A simple fractionation method and GPC analysis of organosolv extracts obtained from lignocellulosic materials

  • Pedro Andreo-MartínezEmail author
  • Víctor Manuel Ortiz-MartínezEmail author
  • Nuria García-Martínez
  • Francisco José Hernández-Fernández
  • Antonia Pérez de los Ríos
  • Joaquín Quesada-MedinaEmail author
Original Article


The elucidation of lignin structural features is necessary for the efficient application of this polymer. Fractionation is an effective technique to achieve homogeneous lignin fractions, helping to better understand its composition and structure, and improving its use as source of phenolic compounds. This work develops a new and simple fractionation method of organosolv extracts obtained from lignocellulosic materials that enables the selective separation of lignin (from complex macromolecules to low molecular weight aromatic compounds originated from their degradation) from saccharides derived from hemicelluloses and cellulose. For this purpose, the non-catalytic organosolv extraction of lignin from almond shells was performed with dioxane/water mixtures and then the successful fractionation of the organosolv extracts with anhydrous tetrahydrofuran was achieved, resulting in the selective separation of lignin (lignin fraction) from saccharides (saccharide fraction). Gel permeation chromatography (GPC), thioacidolysis, and GC-MS were used as analytical methods to qualitatively determine the purity of both fractions. In addition, GPC was also used to quantify the content of lignin monomers and furfural in the organosolv extracts, thus allowing valuable information on the state of degradation of the lignin and hemicelluloses extracted to be obtained, respectively. The application of the GPC method also enabled the determination of the molecular weight distribution of the extracted lignin in the same analysis.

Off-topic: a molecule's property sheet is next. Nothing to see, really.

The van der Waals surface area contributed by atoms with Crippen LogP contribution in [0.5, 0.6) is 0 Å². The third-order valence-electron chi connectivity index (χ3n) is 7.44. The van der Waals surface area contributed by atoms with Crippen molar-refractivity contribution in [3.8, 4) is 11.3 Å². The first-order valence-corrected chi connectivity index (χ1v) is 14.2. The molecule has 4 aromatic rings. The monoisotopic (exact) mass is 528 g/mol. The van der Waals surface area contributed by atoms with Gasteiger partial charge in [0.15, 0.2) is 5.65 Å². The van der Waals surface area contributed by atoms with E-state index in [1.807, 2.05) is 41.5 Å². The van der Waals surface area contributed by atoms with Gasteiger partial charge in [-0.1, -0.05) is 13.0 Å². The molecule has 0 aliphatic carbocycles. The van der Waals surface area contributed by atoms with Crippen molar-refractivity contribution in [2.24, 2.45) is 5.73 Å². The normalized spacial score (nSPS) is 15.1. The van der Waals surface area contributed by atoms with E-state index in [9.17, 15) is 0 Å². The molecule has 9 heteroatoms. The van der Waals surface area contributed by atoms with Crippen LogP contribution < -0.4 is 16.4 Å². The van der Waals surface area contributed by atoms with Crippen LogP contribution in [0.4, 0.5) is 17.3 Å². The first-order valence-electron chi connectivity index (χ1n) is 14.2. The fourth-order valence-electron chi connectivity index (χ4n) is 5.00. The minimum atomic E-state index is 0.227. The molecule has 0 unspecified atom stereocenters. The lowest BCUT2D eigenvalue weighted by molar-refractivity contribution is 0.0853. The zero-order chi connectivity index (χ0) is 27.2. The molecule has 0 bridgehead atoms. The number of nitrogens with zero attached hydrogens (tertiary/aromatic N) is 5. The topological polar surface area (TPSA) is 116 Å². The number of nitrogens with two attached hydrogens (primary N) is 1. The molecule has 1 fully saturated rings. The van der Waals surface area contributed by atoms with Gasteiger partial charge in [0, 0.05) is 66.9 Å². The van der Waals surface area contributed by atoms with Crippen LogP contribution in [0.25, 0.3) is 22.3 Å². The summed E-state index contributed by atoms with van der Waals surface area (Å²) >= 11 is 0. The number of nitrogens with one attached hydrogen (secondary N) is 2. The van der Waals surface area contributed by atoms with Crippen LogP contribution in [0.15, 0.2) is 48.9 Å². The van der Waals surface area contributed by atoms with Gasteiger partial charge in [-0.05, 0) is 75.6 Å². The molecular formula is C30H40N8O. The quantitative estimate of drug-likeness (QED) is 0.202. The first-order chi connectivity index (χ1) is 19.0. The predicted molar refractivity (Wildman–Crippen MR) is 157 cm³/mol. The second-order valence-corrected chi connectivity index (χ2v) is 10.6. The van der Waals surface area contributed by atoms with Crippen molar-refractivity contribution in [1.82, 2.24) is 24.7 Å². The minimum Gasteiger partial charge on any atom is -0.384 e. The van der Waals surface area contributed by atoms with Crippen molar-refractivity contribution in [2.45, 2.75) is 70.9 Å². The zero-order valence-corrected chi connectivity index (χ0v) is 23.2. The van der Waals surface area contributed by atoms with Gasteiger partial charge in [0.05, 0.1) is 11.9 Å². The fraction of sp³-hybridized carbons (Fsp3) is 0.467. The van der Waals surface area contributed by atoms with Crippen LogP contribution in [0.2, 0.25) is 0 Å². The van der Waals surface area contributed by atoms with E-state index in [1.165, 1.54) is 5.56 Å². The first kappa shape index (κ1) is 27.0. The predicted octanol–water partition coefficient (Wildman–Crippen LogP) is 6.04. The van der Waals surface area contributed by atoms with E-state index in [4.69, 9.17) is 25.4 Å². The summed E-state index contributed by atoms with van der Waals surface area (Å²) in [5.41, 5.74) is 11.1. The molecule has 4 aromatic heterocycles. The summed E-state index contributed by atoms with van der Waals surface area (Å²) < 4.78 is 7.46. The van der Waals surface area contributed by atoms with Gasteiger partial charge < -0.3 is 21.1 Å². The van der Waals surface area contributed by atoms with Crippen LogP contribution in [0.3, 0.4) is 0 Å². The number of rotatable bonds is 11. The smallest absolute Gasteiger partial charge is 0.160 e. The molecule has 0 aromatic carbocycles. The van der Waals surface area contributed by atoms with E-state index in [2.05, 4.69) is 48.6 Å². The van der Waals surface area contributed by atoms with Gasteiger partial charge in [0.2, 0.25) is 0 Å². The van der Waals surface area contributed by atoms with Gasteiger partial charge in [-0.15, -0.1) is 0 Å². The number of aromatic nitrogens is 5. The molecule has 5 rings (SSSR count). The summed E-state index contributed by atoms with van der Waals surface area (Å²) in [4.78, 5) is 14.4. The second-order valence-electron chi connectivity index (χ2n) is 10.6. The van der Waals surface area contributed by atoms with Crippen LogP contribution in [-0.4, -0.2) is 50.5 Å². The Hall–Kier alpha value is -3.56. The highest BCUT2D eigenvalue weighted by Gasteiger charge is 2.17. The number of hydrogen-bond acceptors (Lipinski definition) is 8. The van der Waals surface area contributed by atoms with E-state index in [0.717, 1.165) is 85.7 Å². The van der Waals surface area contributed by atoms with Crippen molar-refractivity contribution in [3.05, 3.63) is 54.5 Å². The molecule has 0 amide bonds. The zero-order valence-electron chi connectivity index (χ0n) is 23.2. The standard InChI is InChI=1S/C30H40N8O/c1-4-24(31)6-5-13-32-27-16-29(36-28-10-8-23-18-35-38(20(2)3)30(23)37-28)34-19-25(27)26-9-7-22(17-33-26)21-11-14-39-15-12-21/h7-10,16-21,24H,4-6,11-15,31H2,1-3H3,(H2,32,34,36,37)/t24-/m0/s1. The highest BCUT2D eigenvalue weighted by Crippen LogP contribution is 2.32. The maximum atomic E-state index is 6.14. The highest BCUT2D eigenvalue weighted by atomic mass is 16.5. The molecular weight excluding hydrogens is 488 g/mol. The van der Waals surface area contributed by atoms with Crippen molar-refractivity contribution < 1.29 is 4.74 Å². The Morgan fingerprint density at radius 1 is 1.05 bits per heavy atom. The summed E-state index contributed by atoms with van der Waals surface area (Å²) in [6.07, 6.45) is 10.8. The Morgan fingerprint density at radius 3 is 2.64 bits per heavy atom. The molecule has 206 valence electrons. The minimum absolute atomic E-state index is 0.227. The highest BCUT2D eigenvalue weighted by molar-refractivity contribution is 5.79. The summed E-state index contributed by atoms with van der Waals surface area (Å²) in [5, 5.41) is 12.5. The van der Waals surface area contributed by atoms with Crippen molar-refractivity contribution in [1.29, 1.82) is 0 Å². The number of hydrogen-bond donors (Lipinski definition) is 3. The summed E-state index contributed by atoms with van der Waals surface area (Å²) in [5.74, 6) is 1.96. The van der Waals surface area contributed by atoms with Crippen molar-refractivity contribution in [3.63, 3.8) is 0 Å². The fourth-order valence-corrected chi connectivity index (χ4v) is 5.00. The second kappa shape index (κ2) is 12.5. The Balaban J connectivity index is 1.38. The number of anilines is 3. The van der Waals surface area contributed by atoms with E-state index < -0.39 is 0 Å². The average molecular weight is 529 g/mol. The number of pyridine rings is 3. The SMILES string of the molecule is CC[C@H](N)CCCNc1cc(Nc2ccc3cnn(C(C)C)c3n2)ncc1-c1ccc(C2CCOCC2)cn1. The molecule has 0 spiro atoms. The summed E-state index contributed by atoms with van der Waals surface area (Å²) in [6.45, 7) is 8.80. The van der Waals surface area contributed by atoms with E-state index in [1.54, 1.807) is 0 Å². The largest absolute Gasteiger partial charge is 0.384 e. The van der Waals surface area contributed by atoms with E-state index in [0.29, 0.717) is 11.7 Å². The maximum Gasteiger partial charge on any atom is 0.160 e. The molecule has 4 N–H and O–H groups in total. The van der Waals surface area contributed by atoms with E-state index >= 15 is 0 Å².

Graphical abstract


Lignocellulosic biomass Lignin Organosolv extract Fractionation Gel permeation chromatography 



This work was supported by the funds of the Green Chemical Process Engineering research group of the University of Murcia (Spain). The authors also would like to thank Ms. Seonaid McNabb for her English revision.

Supplementary material

13399_2019_593_MOESM1_ESM.docx (386 kb)
ESM 1 (DOCX 386 kb)


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© Springer-Verlag GmbH Germany, part of Springer Nature 2020

Authors and Affiliations

  1. 1.Department of Chemical Engineering, Faculty of ChemistryUniversity of MurciaMurciaSpain
  2. 2.Department of Agricultural Chemistry, Faculty of ChemistryUniversity of MurciaMurciaSpain

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